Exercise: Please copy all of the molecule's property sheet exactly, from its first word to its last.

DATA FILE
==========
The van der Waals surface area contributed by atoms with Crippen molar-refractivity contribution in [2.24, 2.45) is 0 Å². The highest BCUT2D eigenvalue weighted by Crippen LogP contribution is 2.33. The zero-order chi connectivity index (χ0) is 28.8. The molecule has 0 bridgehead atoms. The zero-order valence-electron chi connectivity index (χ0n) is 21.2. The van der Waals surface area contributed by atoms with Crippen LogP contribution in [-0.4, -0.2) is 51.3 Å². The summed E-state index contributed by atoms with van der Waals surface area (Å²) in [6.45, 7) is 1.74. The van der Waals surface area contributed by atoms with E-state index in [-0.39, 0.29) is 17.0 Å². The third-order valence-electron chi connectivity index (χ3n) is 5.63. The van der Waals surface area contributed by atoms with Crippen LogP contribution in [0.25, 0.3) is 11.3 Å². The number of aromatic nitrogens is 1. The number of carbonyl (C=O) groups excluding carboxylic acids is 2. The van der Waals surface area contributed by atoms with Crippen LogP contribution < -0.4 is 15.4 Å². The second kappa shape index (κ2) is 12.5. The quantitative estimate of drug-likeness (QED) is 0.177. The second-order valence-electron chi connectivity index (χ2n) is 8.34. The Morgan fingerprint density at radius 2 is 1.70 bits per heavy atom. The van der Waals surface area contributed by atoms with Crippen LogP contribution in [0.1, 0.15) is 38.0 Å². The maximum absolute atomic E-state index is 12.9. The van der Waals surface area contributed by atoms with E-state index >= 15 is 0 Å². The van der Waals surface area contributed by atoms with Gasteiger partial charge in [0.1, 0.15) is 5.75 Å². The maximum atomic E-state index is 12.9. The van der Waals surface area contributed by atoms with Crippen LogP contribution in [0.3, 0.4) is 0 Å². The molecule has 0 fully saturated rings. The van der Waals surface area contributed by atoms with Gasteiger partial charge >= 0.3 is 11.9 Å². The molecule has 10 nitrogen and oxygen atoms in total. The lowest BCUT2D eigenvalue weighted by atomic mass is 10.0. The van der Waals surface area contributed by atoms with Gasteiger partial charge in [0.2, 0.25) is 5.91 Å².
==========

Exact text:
The van der Waals surface area contributed by atoms with Crippen molar-refractivity contribution in [2.24, 2.45) is 0 Å². The highest BCUT2D eigenvalue weighted by Crippen LogP contribution is 2.33. The zero-order chi connectivity index (χ0) is 28.8. The molecule has 0 bridgehead atoms. The zero-order valence-electron chi connectivity index (χ0n) is 21.2. The van der Waals surface area contributed by atoms with Crippen LogP contribution in [-0.4, -0.2) is 51.3 Å². The summed E-state index contributed by atoms with van der Waals surface area (Å²) in [6.45, 7) is 1.74. The van der Waals surface area contributed by atoms with E-state index in [-0.39, 0.29) is 17.0 Å². The third-order valence-electron chi connectivity index (χ3n) is 5.63. The van der Waals surface area contributed by atoms with Crippen LogP contribution in [0.25, 0.3) is 11.3 Å². The number of aromatic nitrogens is 1. The number of carbonyl (C=O) groups excluding carboxylic acids is 2. The van der Waals surface area contributed by atoms with Crippen LogP contribution < -0.4 is 15.4 Å². The second kappa shape index (κ2) is 12.5. The quantitative estimate of drug-likeness (QED) is 0.177. The second-order valence-electron chi connectivity index (χ2n) is 8.34. The Morgan fingerprint density at radius 2 is 1.70 bits per heavy atom. The van der Waals surface area contributed by atoms with Crippen LogP contribution in [0.1, 0.15) is 38.0 Å². The maximum absolute atomic E-state index is 12.9. The van der Waals surface area contributed by atoms with E-state index >= 15 is 0 Å². The van der Waals surface area contributed by atoms with Gasteiger partial charge in [0.1, 0.15) is 5.75 Å². The maximum atomic E-state index is 12.9. The van der Waals surface area contributed by atoms with Crippen LogP contribution in [0.3, 0.4) is 0 Å². The molecule has 0 fully saturated rings. The van der Waals surface area contributed by atoms with Gasteiger partial charge >= 0.3 is 11.9 Å². The molecule has 10 nitrogen and oxygen atoms in total. The lowest BCUT2D eigenvalue weighted by atomic mass is 10.0. The van der Waals surface area contributed by atoms with Gasteiger partial charge in [0.2, 0.25) is 5.91 Å².